Home > Reviews > PRINCE VALIANT – Franz Waxman



Original Review by Craig Lysy

MGM studios had purchased the film rights to the legendary comic book saga but was never able to reduce the sprawling story into a discreet screenplay. After languishing on the shelf for many years MGM allowed its option to lapse. Robert Jacks, who was the son in law of studio executive Darryl F. Zanuck of 20th Century Fox secured the film rights, sensing an opportunity given that swashbuckler films had been experiencing a resurgence in popularity after Ivanhoe (1952). Robert L. Jacks was given a generous budget of nearly $3 million to produce the film, which would be shot in CinemaScope. Dudley Nichols was hired to condense Hal Foster’s comic book tale into a more concise and cogent screenplay, and Henry Hathaway was tasked with directing. A stellar cast was assembled with 24-year-old heartthrob Robert Wagner playing the titular role. Joining him would be James Mason as the villain Sir Brack, Janet Leigh as love interest Princess Aleta, Debra Paget as Princess Irene, Sterling Hayden as Sir Gawain, Victor McLaglen as Boltar, Donald Crisp as King Aguar, Brian Aherne as King Arthur, and Primo Carnera as Sligon.

The story takes place circa the end of the 5th century C.E. Christian Viking King Aguar, his wife and his son Valiant are overthrown by the pagan usurper Sligon and forced to flee the kingdom of Scandia. They successfully escape and are granted sanctuary by the Christian King Arthur of Camelot. Valiant longs to restore his father to the throne and shows great prowess, which is recognized by King Arthur who orders that he be trained as a Knight of the Round Table. He is assigned as squire to the legendary Sir Gawain and what unfolds is a tale of romance, intrigue, deception and treason as Valiant fights to reveal the identity of the mysterious Black Knight who is covertly planning with Sligon’s assistance the overthrow of King Arthur. Sir Brack (the Black Knight) manages to capture Valiant and his family and returns them to Sligon for execution, who will in turn support Brack’s overthrow of King Arthur. Valiant manages to escape and with the assistance of Viking loyalist Bothar regains control of the kingdom with Valiant avenging his father by slaying Sligon in personal combat. Valiant then returns to Camelot, and audaciously accuses Sir Brack of treason. Sir Brack challenges him to trial by combat to clear his name, confident that he is a superior knight. After grueling and protracted combat Valiant triumphs with the aid of the magical “Singing Sword”, wins the hand of Princess Aleta, and becomes a Knight of the Round Table. The film was a commercial failure earning $2.60 million, which was insufficient to cover its production costs of $2.97 million. Critical reviews were mixed with some praising the sets, action scenes and storytelling, while others lambasted Wagner’s wig and acting performance. The film received no Academy award nominations.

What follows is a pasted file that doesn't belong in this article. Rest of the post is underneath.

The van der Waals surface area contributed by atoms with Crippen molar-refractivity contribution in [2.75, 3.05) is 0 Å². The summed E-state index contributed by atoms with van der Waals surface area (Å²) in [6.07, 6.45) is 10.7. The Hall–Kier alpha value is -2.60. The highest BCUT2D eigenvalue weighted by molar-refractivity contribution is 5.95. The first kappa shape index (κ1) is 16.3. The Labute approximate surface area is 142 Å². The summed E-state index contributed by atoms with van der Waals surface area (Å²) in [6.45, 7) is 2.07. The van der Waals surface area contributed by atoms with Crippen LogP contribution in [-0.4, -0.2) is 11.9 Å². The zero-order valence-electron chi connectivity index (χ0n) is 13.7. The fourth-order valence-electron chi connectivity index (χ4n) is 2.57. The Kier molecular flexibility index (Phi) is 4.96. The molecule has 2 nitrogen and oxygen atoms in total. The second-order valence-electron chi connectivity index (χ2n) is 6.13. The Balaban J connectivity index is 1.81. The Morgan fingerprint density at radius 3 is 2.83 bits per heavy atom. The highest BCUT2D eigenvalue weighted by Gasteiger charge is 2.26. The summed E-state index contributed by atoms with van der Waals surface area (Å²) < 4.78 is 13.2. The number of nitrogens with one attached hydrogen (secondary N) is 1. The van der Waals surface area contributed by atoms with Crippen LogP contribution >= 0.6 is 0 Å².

After successive Oscar wins in 1950 for “Sunset Boulevard” and 1951 for “A Place in the Sun”, Franz Waxman’s career was ascendant. Fox studio executives sought to exploit his talents and offered him two scoring assignments; “Demetrius and the Gladiators” and “Prince Valiant”. Waxman chose “Prince Valiant” as he was eager to take on the mythos, heroism, gallantry and romance of the story, which afforded him a massive tapestry upon which to compose. Given the grand scope of the film, he composed seven primary themes to support his soundscape; Prince Valiant’s Theme warmly resounds with heroism, empowered by horns bravura and passionate strings, which perfectly capture the vitality and forthrightness of our young and altruistic hero. Aleta’s Theme serves as her identity, but also as the score’s primary Love Theme. The long lined ten-note theme is born by sumptuous strings romantico draped with woodwind delicato adornment. Sir Gawain’s Theme offers a confident, warm, yet pompous statement by mid register strings and woodwinds, which speak to his good nature, nobility and strength of character. There is a pride and self-importance in the notes, declared by horns reale, yet also a paternal quality, which is comforting and endearing. The Dark Knight Theme supports the identity of our illusive and mysterious villain. Strings and drums bellicoso join with horns sinistre to create a menacing minor modal expression and perfect foil to Valiant’s heroic major modal theme. Ilene”s Theme serves as her identity, but also as a secondary Love Theme. Rendered in ABA form, the A Phrase is full of yearning, while the B Phrase speaks of the sadness of unrequited love. I actually believe it offers the score’s most beautiful love theme. She is in love with Sir Gawain, but it is unrequited love and so the theme unfolds with both sadness and longing carried by solo oboe doloroso and kindred woodwinds. There are two Viking themes; the Pagan Viking Theme serves as the identity of Sligon and the pagan Vikings and offers a five-note construct emoted grimly by horns of doom. It imparts malevolence and offers a perfect foil to the heroic major modal Valiant’s Theme. The religioso Christian Viking Theme supports Vikings who embrace Christianity and offers a repeating nine-note construct born by strings solenne and horns nobile. It lacks the martial aggression of the Pagan Viking Theme and offers a perfect juxtaposition to it. Lastly, the film abounds with wonderful fanfares, which perfectly capture the ambiance of King Arthur’s court. Regretfully most are not found on the album.